When Disaster Strikes - Plan D - How to Get Married Legally When your Venue and your Celebrant are Unreachable

by Jennifer Cram Brisbane Marriage Celebrant © (03/01/2020)
Categories: | Wedding Legals | Wedding Planning |
< previous  |   contents   next >

Couple in landscape with Caption Plan DThe one thing that is required to make any Plan B work is the capacity to communicate. Across Australia, as I write, with so many popular destination wedding spots ablaze and cut off from communications, even the most detailed and multi-faceted Plan B is useless.

So what can you do if you've planned your wedding (and a viable Plan B), and now your venue and your celebrant are within one of the disaster zones.

If you can still communicate with your celebrant


  • Your Notice of Intended Marriage can be transferred to another celebrant
    Any celebrant "in possession of the Notice of Intended Marriage" can solemnise your marriage. As long as your celebrant can communicate the notice can be electronically transferred to another celebrant.
  • Your  celebrant can also electronically transfer the prepared ceremony 
  • You will need to show the substitute celebrant your documents
    (Reminder: These are
    • Proof of birth (passport or birth certificate)
    • Photo ID (eg passport, driver license, proof of age card)
    • Divorce or death certificate of former spouse if relevant
    • Change of name certificate if relevant)
  • Your new celebrant will prepare new certificates
    So you will need to resign the Declaration of No Legal Impediment if you have already signed it.
  • Your new celebrant will solemnise your marriage and register it

If communications are cut


If communication to the area in which your celebrant is, is cut off, you should
  • Find a substitute celebrant and explain the situation
  • Complete a new Notice of Intended Marriage with the substitute celebrant
  • Ask your substitute celebrant to support your application for shortening of time and assist you will applying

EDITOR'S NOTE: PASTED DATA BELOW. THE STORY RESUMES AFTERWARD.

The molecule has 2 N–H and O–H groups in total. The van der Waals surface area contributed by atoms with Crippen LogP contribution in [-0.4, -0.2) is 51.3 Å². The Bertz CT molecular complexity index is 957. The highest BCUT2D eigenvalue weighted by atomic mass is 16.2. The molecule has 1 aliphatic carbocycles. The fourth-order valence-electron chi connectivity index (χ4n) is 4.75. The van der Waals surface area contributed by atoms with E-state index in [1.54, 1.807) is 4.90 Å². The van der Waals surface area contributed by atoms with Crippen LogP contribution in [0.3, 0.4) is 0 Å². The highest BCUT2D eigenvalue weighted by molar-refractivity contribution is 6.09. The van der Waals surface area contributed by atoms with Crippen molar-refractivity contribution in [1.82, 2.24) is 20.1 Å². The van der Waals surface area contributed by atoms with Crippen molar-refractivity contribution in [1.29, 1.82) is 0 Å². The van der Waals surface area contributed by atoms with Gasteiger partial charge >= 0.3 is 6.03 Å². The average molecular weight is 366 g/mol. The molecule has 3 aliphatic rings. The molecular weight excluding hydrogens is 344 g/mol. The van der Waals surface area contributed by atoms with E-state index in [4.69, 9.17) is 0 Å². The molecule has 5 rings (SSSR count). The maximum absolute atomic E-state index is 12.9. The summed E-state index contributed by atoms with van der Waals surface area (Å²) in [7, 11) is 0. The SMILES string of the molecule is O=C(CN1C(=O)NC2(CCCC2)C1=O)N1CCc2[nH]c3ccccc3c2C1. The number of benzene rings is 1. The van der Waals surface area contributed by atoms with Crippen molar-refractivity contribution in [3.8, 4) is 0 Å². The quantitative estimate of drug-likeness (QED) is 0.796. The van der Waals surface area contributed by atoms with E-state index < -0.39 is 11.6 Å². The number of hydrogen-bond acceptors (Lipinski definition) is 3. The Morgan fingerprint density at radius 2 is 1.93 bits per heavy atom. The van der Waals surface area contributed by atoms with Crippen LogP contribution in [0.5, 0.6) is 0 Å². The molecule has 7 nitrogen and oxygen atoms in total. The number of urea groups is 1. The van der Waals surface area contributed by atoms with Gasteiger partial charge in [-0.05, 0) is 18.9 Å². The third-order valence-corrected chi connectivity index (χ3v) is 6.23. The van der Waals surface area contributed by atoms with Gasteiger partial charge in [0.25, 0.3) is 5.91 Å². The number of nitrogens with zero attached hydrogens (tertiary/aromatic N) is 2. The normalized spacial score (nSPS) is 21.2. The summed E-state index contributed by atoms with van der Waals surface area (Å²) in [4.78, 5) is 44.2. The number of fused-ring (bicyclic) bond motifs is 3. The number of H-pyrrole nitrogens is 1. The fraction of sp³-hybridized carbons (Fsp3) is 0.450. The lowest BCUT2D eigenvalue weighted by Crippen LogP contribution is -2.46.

One of the grounds for getting permission to marry with less than one month's notice (Shortening of Time), is wedding arrangements.
    • You will need to make an appointment to see a Prescribed Authority (that's a person who has the authority to grant shortening of time). Prescribed Authorities can be found at  Births, Deaths and Marriages in the capital city of your state, or at a courthouse.
    • Some states require you to fill in a form. Some don't.
    • You will need to take supporting evidence with you - so receipts, emails from your celebrant, etc, and of course, you'll need to explain why the Notice of Intended Marriage isn't obtainable.
    • And you'll need something from your celebrant confirming agreement to marry you on a specific date.
In my experience Prescribed Authorities are compassionate and helpful. And while there is a fee for shortening of time, it is not unknown for that to be waived where the circumstances are particularly harrowing.

But what if you are stranded without your documents


Possibly you arrived at your holiday/wedding destination early, expecting your celebrant to meet you there, but your celebrant now can't make it to you. If you don't have your documents to show the substitute celebrant you will have a problem.  Even if your original celebrant has been able to transfer the Notice, you must still show your substitute celebrant your documents. However, there is a solution - it just takes a little forward planning.
  • Scan all your documents before you leave home and have them on your phone
    It is now legal for a celebrant to accept scans of all documents except your driver licence. Do this when you book your ceremony! But make sure that you scan the originals. A scan of a JP certified photocopy is NOT acceptable for the purpose of marriage.

And what if your witnesses haven't been able to make it


Not a problem.
  • In Australia anyone over the age of 18 can be a witness to your marriage.
    So, if necessary, a couple of strangers can step in.

I hope no-one ever needs this information - but, as they say, forewarned is forearmed.

Say safe!

Let's talk. Click to
< previous   |   contents    |   next    |   get in touch >